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Redskins Overpowered By Giants In 31-7 Loss

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EAST RUTHERFORD, N.J. – Just your typical holiday party, where the guests showed up empty-handed.

That hardly bothered the hosts, who rocked the place. And their reluctant visitors.

The Redskins rolled into New Meadowlands Stadium without half of their starting secondary, minus any running backs of note and with defensive lineman Albert Haynesworth deactivated because he did not practice Friday, head coach Mike Shanahan said.

They wobbled away, punched out in this giant, new punch bowl, by the New York Giants.

The Giants (8-4) kept pace with the Philadelphia Eagles atop the AFC East. The Redskins (5-7) dropped a second consecutive game and can all but abandon the flickering flame of playoff hopes they tried to fan last week with their talking of running the table.

Run the table? They got run out of the stadium, allowing 197 yards on the ground.

The Redskins fell 31-7. Fell hard. They lost for a fifth consecutive time to the Giants, for an eighth time in nine meetings, and they lost their reason for being, at least so far as the remaining four games go. Sure, they can play for pride and they can play for their jobs next season but how does that make December worthwhile?

The Giants had scored two touchdowns on this breezy, wintry afternoon before any other team in the NFL had scored one. Two possessions, two scores, virtually identical drives. Fifty eight yards on seven plays on the first, 59 on seven on the second, with Brandon Jacobs scoring from eight yards out on the initial possession and Ahmad Bradshaw from the 4-yard line on the second.

We may never know what the Redskins would be like if they played with a lead. We know way too much about them trying to come from behind.

It ain't pretty.

The Giants rushed for 140 yards and three touchdowns … in the first half. They lost a chance at another touchdown when Eli Manning made a terrible throw into the end zone and London Fletcher turned it into a beautiful interception.

The Redskins, however, gave the ball back on a fumble by Anthony Armstrong, setting up the Giants for that third score and a 21-0 lead at the break.

Had this gotten any uglier, it might have sprouted snakes from its head and turned innocent viewers into stone. Yes, the Medusa of football.

Another turnover midway through the third quarter set up Jacobs for a 28-yard touchdown run that included breaking the tackling attempts of Kevin Barnes and Reed Doughty. Then McNabb threw an interception in the end zone and all hope vanished.

Fuggedaboutit, as they say in Joisey. Broken tackles, broken dreams.

The Redskins tackled poorly. Missed assignments. Got very mixed results from personnel.

Without Haynesworth, the defensive front put no pressure on Manning, who went a fifth consecutive game without being sacked, even with three regulars missing from his offensive line. Without Landry, the secondary missed its best blitzer and explosive tackler. The sum of the parts equaled the whole and the whole didn't equal much at all.

Stephon Heyer played most of the game at left tackle for Trent Williams and went poorly. He gave up a couple of sacks and had a false start penalty that turned a third-and-two into something five yards worse. He didn't so much get beaten by the Giants' speed rushers as spun around like some gigantic pinwheel.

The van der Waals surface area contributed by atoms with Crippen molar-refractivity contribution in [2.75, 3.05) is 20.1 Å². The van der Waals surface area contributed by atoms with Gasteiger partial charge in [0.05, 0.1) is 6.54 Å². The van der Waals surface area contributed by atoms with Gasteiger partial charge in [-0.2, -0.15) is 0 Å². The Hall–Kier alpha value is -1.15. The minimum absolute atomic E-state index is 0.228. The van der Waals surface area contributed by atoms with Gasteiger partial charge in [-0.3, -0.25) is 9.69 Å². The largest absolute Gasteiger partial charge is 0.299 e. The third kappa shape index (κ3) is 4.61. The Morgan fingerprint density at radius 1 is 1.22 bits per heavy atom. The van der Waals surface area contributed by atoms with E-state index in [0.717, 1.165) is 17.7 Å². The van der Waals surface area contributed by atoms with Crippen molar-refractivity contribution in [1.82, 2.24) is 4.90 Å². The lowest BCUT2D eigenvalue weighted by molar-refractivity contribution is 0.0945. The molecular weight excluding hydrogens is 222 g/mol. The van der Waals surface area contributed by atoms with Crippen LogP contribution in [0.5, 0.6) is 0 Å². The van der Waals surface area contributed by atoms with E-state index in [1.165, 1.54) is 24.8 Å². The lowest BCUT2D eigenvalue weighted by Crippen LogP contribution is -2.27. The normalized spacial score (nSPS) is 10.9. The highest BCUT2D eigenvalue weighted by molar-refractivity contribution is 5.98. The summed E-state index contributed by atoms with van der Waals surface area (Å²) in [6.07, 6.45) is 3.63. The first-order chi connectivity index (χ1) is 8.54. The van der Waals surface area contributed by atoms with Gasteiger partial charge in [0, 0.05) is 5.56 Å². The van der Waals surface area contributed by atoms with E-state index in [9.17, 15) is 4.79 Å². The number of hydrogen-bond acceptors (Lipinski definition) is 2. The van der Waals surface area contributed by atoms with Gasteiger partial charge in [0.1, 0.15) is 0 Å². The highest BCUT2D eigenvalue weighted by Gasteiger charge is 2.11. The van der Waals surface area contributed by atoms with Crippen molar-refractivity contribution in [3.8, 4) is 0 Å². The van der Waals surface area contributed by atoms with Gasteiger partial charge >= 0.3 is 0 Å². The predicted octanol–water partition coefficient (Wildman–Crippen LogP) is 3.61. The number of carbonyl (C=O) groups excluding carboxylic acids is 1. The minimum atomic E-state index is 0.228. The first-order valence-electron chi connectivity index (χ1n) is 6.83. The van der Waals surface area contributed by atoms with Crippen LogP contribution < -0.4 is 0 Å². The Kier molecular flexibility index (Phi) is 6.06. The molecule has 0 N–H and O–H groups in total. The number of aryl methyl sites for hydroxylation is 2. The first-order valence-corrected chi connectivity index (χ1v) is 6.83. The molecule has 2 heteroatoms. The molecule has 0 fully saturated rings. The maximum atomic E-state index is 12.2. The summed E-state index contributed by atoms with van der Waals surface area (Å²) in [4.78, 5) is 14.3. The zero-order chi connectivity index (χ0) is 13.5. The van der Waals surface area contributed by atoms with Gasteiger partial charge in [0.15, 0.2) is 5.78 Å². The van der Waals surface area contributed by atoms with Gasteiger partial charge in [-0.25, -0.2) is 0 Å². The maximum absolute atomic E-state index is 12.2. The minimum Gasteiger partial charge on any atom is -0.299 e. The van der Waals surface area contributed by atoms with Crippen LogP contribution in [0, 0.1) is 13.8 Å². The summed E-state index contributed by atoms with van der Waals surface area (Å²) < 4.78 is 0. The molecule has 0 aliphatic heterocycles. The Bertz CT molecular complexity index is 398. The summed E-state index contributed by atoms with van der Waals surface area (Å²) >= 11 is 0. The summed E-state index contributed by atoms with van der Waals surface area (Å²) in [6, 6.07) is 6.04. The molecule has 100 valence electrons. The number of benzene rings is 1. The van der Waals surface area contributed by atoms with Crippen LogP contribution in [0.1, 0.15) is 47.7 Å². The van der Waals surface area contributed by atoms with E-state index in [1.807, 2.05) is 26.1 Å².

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Six turnovers. One takeaway. That's enough to tilt the scoreboard. Pouring battery acid into the wound was former Redskin Devin Thomas' deflected punt that led to a Giants field goal. Thomas may have had deficiencies as a receiver and as a student of the playbook but he got his bit of payback.

Even with a little flash by running back James Davis, the Redskins failed to rush the football enough in the first half and then, as they fell behind, couldn't really try to run it at all. That left McNabb at the mercy of the Giants' pass rush, which sacked him four times.

By the middle of the third quarter, the Giants appeared to be bored by the Redskins' inability to escape membership in the "One Touchdown A Week" club. This game, last game, the game before, that's all the Redskins mustered.

At the end, the fans made an early exit, more eager to see the New Jersey Turnpike than the anticlimactic termination of this lopsided pounding. They'll return to see their team in the playoff hunt, competing in meaningful games through the mean month of December.

The Redskins? Well, they've still got four games left as well. They could finish 9-7. They could finish 5-11. They could finish somewhere in between. They've got the playoff-minded Tampa Bay Buccaneers coming to FedExField, a visit to the AFC South-leading Jacksonville Jaguars on the Christmas weekend, and one last crack at the Giants on the day after New Year's. Yes, there's a visit to Dallas to play the Cowboys as well.

Perhaps they can spoil things for others. They've spoiled it for themselves.


Larry Weisman, an award-winning journalist during 25 years with USA TODAY, writes for Redskins.com and appears nightly on Redskins Nation on Comcast SportsNet. Read his Redskinsblitz blog at Redskinsrule.com and follow him on Twitter.com/LarryWeisman.

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